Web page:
Construction boom has come to an end

A slowdown in the mining industry means the boom in engineering and construction work is likely to end this year, new research shows.

According to economic researcher BIS Shrapnel engineering work is set to reach around $128 billion this financial year, but a dip in mining activity is expected to cut that figure by 5.4 per cent next year.

 

By 2016-17 BIS forecasts engineering construction to be 20 per cent below this year's peak, with activity not set to hit similar highs for at least another decade.

 

For mining in particular BIS estimated engineering construction would fall around 30 per cent from roughly $78 billion in 2012-13 to $56 billion by 2016-17.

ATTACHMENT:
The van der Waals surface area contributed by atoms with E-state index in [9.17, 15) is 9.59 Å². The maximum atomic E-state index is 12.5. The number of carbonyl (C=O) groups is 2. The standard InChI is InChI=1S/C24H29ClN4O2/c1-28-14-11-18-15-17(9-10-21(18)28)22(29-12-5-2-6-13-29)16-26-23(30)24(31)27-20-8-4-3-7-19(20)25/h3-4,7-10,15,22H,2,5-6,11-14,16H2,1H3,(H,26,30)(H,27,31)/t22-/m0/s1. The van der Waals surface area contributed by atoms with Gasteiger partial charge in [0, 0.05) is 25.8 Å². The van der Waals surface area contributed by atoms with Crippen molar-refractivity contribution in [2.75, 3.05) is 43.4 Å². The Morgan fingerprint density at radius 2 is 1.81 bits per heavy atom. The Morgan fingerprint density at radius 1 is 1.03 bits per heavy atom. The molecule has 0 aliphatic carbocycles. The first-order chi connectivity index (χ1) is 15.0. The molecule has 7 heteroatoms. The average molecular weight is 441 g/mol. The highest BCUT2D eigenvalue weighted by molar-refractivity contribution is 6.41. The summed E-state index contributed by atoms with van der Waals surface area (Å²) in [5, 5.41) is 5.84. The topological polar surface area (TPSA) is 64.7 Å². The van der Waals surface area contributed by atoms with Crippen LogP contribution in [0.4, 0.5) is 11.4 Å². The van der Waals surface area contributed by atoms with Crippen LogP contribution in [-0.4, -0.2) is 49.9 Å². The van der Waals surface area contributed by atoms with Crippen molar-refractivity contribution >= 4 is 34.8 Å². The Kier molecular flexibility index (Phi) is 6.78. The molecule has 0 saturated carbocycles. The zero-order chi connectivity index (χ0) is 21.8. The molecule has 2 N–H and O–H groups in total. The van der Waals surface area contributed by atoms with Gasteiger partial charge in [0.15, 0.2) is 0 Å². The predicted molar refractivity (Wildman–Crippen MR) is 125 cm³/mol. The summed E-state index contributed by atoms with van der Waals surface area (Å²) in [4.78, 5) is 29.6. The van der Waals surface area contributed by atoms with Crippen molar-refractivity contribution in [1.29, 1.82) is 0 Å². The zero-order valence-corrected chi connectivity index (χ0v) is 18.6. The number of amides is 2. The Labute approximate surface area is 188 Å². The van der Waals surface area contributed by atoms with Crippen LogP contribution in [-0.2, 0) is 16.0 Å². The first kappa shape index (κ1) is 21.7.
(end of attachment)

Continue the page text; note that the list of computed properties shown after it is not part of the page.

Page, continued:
BIS Shrapnel senior economist Adrian Hart told ABC News the construction market had grown rapidly over the last decade, and mining was responsible for its change in fortunes.

 

“Over 12 years the engineering construction market has grown from about $28 billion of work done per annum to this year where we believe it'll hit about $128 billion per annum,” he said.

 

“Really the mining sector has taken it right over the top. The decline in mining investment from here is the key reason why the overall engineering construction market is heading for decline.”

 

Hart said policy adjustments might be needed as the economy shifted away from the mining industry, and the transition might result in a period of weak growth for the nation.

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